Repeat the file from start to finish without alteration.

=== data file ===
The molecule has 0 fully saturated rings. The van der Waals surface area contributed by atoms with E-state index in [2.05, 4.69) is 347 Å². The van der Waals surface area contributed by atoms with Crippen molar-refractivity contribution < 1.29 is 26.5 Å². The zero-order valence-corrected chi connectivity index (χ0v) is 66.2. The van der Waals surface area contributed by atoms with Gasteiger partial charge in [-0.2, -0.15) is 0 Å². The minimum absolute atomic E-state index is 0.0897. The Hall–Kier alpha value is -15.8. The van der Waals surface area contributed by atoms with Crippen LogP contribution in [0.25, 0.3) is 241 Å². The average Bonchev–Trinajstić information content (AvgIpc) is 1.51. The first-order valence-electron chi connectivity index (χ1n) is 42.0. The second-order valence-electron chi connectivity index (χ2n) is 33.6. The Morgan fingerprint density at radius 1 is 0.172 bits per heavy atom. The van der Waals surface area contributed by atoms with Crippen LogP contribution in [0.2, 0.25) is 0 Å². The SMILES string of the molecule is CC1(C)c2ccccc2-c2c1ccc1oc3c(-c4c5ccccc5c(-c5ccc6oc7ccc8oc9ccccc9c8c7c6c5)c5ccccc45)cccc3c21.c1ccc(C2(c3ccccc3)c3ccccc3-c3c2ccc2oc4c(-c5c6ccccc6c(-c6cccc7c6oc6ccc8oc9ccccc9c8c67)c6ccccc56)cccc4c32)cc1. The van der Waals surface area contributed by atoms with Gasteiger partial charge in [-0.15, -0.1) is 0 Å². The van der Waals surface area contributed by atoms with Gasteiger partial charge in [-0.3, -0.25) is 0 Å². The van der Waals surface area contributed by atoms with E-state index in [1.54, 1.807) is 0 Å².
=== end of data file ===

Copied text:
The molecule has 0 fully saturated rings. The van der Waals surface area contributed by atoms with E-state index in [2.05, 4.69) is 347 Å². The van der Waals surface area contributed by atoms with Crippen molar-refractivity contribution < 1.29 is 26.5 Å². The zero-order valence-corrected chi connectivity index (χ0v) is 66.2. The van der Waals surface area contributed by atoms with Gasteiger partial charge in [-0.2, -0.15) is 0 Å². The minimum absolute atomic E-state index is 0.0897. The Hall–Kier alpha value is -15.8. The van der Waals surface area contributed by atoms with Crippen LogP contribution in [0.25, 0.3) is 241 Å². The average Bonchev–Trinajstić information content (AvgIpc) is 1.51. The first-order valence-electron chi connectivity index (χ1n) is 42.0. The second-order valence-electron chi connectivity index (χ2n) is 33.6. The Morgan fingerprint density at radius 1 is 0.172 bits per heavy atom. The van der Waals surface area contributed by atoms with Crippen LogP contribution in [0.2, 0.25) is 0 Å². The SMILES string of the molecule is CC1(C)c2ccccc2-c2c1ccc1oc3c(-c4c5ccccc5c(-c5ccc6oc7ccc8oc9ccccc9c8c7c6c5)c5ccccc45)cccc3c21.c1ccc(C2(c3ccccc3)c3ccccc3-c3c2ccc2oc4c(-c5c6ccccc6c(-c6cccc7c6oc6ccc8oc9ccccc9c8c67)c6ccccc56)cccc4c32)cc1. The van der Waals surface area contributed by atoms with Gasteiger partial charge in [-0.15, -0.1) is 0 Å². The van der Waals surface area contributed by atoms with Gasteiger partial charge in [-0.3, -0.25) is 0 Å². The van der Waals surface area contributed by atoms with E-state index in [1.54, 1.807) is 0 Å².